Valence Shell Electron Pair Repulsion (VSEPR) theory is one of the favored models to explain covalent bonds. This theory states that molecules will be shaped so as to minimize the repulsion that takes place between valence electrons. Because they are all negatively charged, valence shell electrons repel one another. VSEPR theory states that the atoms of a molecule will arrange themselves and assume a shape around a central atom so as to minimize repulsion between valence electrons.

See also Atomic models; Atomic number; Atomic theory; Chemical bond; Chemistry.

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VALENCE

VALENCE , chief town of the department of Dôme, s.e. France, part of the ancient province of Dauphiné. The establishment of the Jewish community in Valence does not go back earlier than 1323; however, the decision of the council held in the town in 1248 that prohibited all relations between Christians and Jews may lead to the assumption that isolated Jews were living there at the time. This decision appears to have been decreed in the wake of the accusation of ritual murder of *Valreas in 1247 as a result of which the high constable of Valence had all the Jews on his lands imprisoned and their possessions confiscated. In 1441, when the community numbered 18 families, the bishop recalled the obligation of the Jews to wear the distinctive sign so that "guests be not regarded as citizens." In 1463, 14 Jews of Valence were ordered to pay a severe fine to the dauphin "for having practiced excessive usury and having spoken evilly of His Majesty…." In 1476 the same dauphin granted the Jews of Valence a new letter of protection; however, at the close of the century this community disappeared, as did the other communities of Dauphiné. At the beginning of World War ii, there were about 50 Jewish families in Valence, half of whom were refugees from *Alsace. In the early 1970s, there were about 800 Jews in Valence, mainly of North African origin.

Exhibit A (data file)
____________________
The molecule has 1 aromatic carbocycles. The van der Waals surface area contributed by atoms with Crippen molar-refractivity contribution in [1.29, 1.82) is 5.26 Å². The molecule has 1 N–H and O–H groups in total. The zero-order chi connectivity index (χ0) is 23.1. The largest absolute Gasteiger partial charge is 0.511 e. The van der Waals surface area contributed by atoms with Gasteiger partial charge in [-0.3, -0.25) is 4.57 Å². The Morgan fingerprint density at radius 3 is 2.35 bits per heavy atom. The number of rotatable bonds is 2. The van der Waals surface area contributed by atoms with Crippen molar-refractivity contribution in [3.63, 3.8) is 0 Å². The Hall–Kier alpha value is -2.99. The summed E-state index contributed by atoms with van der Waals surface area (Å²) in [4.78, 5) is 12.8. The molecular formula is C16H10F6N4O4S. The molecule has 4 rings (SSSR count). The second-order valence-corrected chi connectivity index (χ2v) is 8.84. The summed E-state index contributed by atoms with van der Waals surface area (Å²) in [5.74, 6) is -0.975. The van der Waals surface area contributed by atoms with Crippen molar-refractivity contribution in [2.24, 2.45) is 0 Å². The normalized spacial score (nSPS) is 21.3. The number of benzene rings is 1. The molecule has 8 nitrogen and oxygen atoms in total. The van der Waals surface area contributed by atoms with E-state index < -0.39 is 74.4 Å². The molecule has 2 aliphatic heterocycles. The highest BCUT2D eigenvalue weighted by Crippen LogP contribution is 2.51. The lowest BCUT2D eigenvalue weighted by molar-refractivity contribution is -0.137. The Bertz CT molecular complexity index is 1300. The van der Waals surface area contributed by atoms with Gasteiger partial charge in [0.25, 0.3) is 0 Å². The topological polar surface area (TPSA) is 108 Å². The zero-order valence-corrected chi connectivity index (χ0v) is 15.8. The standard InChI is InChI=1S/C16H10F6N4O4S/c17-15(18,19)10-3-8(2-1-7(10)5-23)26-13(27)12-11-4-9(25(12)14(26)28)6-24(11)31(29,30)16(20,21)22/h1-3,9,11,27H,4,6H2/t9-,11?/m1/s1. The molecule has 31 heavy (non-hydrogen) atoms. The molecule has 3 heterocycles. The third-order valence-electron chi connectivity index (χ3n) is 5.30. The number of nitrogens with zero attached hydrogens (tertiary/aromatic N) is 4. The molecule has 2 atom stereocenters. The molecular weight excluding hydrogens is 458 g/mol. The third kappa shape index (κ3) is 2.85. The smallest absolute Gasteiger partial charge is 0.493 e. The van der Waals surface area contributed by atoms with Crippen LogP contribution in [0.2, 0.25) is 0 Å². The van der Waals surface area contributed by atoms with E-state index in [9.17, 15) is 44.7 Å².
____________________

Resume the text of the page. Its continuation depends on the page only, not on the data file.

bibliography:

Gross, Gal Jud, 204; A. Prudhomme, in: rej, 9 (1884), 235–41; S. Grayzel, The Church and the Jews (19602), 234f.; P. de Torey, Catalogue des Acres du Dauphin Louis ii (1899), passim; Z. Szajkowski, Analytical Franco-Jewish Gazetteer (1966), 186.

[Bernhard Blumenkranz]

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va·lence / ˈvāləns/ • n. Chem. the combining power of an element, esp. as measured by the number of hydrogen atoms it can displace or combine with: carbon always has a valence of 4. ∎  [as adj.] relating to or denoting electrons involved in or available for chemical bond formation: molecules with unpaired valence electrons. ∎  Linguistics the number of grammatical elements with which a particular word, esp. a verb, combines in a sentence.

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valence (valency) Measure of the ‘combining power’ of a particular element, equal to the number of single chemical bonds one atom can form, or the number of electrons it gives up or accepts when forming a compound. Hydrogen has a valency of 1, carbon 4, and sulphur 2, as seen in compounds such as methane (CH4), carbon disulphide (CS2), and hydrogen sulphide (H2S). See also atomic number; covalent bond; ionic bond